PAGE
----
Sunshine State (PG-13)
Maverick director John Sayles considers Florida's neglected past, hectic present and collapsing future with wit and carefully absorbed insight. Two communities along the east coast _ one predominantly white, the other African-American _ are invaded by land developers looking for the next boom town investment. Sayles' terrific cast includes Angela Bassett as an actor reuniting with her strict mother (Mary Alice). Edie Falco is superb as Marly Temple, a motel operator ready to sell out and fall in love with a landscaper (Timothy Hutton). Fine performances are also delivered by Mary Steenburgen, Alan King and Bill Cobbs.
First impressions: "Listing the core characters and their setups doesn't begin to reveal the emotional, satirical depth of Sunshine State. Sayles has one of the best ears for dialogue in the business, dropping lines so trenchant that you want to memorize them for future use. There is no more concise description of New Florida than "nature on a leash." Yet, Sayles is also patient enough to permit Cobbs' and (Ralph) Waite's soliloquies on Florida-style race relations, and Marly's tequila confessions to a friendly land developer (Timothy Hutton).
Second thoughts: This film is guaranteed a spot on my list of 2002's best films.
Rental audience: Anyone who ever felt sand between their toes.
Rent it if you enjoy: Any of Sayles' previous films, or ensemble satires such as Robert Altman's Nashville.
Thirteen Conversations About One Thing (R)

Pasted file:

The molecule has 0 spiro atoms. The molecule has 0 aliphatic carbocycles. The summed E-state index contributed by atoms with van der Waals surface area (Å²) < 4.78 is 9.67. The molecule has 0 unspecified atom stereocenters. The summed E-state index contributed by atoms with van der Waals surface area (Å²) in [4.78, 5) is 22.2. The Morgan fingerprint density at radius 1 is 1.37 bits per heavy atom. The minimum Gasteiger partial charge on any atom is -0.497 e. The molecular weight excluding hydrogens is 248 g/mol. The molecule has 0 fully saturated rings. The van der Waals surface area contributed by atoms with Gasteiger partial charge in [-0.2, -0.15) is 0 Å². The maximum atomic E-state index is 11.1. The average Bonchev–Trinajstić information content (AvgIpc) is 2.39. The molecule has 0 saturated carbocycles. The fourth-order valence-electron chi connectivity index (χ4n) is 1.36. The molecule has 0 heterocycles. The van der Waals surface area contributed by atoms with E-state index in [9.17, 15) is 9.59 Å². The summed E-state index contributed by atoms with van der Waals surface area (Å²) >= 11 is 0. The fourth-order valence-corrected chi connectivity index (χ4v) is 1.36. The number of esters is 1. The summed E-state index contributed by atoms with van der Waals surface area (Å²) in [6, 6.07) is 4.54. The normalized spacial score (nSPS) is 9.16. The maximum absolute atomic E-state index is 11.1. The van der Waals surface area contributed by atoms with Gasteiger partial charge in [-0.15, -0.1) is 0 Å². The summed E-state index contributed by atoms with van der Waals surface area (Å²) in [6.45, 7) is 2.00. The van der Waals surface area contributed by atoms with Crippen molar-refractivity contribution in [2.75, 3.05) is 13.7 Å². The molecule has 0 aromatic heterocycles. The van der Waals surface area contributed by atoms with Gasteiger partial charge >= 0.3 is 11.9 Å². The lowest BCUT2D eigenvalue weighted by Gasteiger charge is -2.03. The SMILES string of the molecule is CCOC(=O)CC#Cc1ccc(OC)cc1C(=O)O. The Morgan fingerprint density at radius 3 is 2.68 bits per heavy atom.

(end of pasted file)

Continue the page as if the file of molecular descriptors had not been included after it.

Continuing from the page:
The topic everyone discusses in Jill Sprecher's film is happiness: where it springs from, how it grows or wilts and how either can happen in a split second of fate. Matthew McConaughey plays a brash lawyer whose career is jeopardized by a panicked mistake. Meanwhile, a grumpy businessman (Alan Arkin) plots revenge on a colleague he considers too cheerful, a young woman (Clea DuVall) anticipates a miracle and a middle-aged husband (John Turturro) plans drastic changes in his life.
First impressions: "The screenplay is a marvel of entwined coincidences, tinkering with the time frame to show how many of these lives intersect, then move on. Lines of dialogue link the characters without them knowing, as if their preoccupations with luck, destiny and defeat are part of some collective unconscious they all share.
"The performances are top-notch. Even McConaughey erases the bad memories of his recent work with an effectively stunned portrayal. But this movie should be a reminder to everyone about Arkin's acting gifts. This is another terrific performance from one of the most underrated talents of the past 40 years, in one of the best films of this one."
Second thoughts: Sadly overlooked in theaters but deserves to find its niche in home video.
Rental audience: Art film buffs.
Rent it if you enjoy: Sparkling performances, intelligent writing and story construction and a meaningful theme. No wonder it flopped.
Reign of Fire (PG-13)
Fire-breathing dragons emerge from an archaeological dig, torching the world into Mad Max-style oblivion. A primitive fire marshal (Christian Bale) and a wild-eyed Texan (Matthew McConaughey) discover a way to kill the beasts, but not soon enough for this moviegoer.
First impressions: "This is a monstrous movie, tinted with apocalyptic blues and artificial grime resembling rejected design ideas from Waterworld and The Postman. Director Rob Bowman (The X-Files) never recognizes the silliness of this material, choosing to build a somber myth from an opium pipe dream. The dragons are cool but repetitive. The pacing is waltzian _ one, two, three, flame, one, two, three, burn _ in a numbing example of expertly produced nothingness."
Second thoughts: Never gave it one.
Rental audience: Renaissance festival refugees.
Rent it if you enjoy: Dragonslayer, Dragonheart or dragging movies.